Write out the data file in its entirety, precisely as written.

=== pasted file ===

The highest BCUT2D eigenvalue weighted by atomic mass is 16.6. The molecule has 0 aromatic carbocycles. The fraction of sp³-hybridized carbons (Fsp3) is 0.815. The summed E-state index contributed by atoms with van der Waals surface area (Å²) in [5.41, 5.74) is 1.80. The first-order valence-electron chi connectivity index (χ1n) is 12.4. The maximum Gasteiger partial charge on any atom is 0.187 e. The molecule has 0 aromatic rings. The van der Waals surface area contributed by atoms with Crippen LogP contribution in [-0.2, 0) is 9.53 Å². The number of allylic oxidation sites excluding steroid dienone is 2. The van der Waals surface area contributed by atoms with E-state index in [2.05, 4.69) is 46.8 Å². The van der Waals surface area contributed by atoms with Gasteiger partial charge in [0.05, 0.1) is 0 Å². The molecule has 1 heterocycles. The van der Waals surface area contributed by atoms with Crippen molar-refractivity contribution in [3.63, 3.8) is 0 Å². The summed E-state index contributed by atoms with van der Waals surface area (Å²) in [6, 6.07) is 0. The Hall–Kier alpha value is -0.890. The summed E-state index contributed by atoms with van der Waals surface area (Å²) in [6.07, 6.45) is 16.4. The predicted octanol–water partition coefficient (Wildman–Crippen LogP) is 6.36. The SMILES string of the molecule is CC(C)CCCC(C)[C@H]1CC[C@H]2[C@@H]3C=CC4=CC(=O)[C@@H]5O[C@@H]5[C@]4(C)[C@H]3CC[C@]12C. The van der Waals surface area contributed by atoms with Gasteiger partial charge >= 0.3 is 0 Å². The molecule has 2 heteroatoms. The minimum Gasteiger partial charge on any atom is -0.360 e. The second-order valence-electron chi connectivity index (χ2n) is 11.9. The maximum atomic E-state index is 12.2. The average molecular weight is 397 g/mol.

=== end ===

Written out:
The highest BCUT2D eigenvalue weighted by atomic mass is 16.6. The molecule has 0 aromatic carbocycles. The fraction of sp³-hybridized carbons (Fsp3) is 0.815. The summed E-state index contributed by atoms with van der Waals surface area (Å²) in [5.41, 5.74) is 1.80. The first-order valence-electron chi connectivity index (χ1n) is 12.4. The maximum Gasteiger partial charge on any atom is 0.187 e. The molecule has 0 aromatic rings. The van der Waals surface area contributed by atoms with Crippen LogP contribution in [-0.2, 0) is 9.53 Å². The number of allylic oxidation sites excluding steroid dienone is 2. The van der Waals surface area contributed by atoms with E-state index in [2.05, 4.69) is 46.8 Å². The van der Waals surface area contributed by atoms with Gasteiger partial charge in [0.05, 0.1) is 0 Å². The molecule has 1 heterocycles. The van der Waals surface area contributed by atoms with Crippen molar-refractivity contribution in [3.63, 3.8) is 0 Å². The summed E-state index contributed by atoms with van der Waals surface area (Å²) in [6, 6.07) is 0. The Hall–Kier alpha value is -0.890. The summed E-state index contributed by atoms with van der Waals surface area (Å²) in [6.07, 6.45) is 16.4. The predicted octanol–water partition coefficient (Wildman–Crippen LogP) is 6.36. The SMILES string of the molecule is CC(C)CCCC(C)[C@H]1CC[C@H]2[C@@H]3C=CC4=CC(=O)[C@@H]5O[C@@H]5[C@]4(C)[C@H]3CC[C@]12C. The van der Waals surface area contributed by atoms with Gasteiger partial charge >= 0.3 is 0 Å². The molecule has 2 heteroatoms. The minimum Gasteiger partial charge on any atom is -0.360 e. The second-order valence-electron chi connectivity index (χ2n) is 11.9. The maximum atomic E-state index is 12.2. The average molecular weight is 397 g/mol.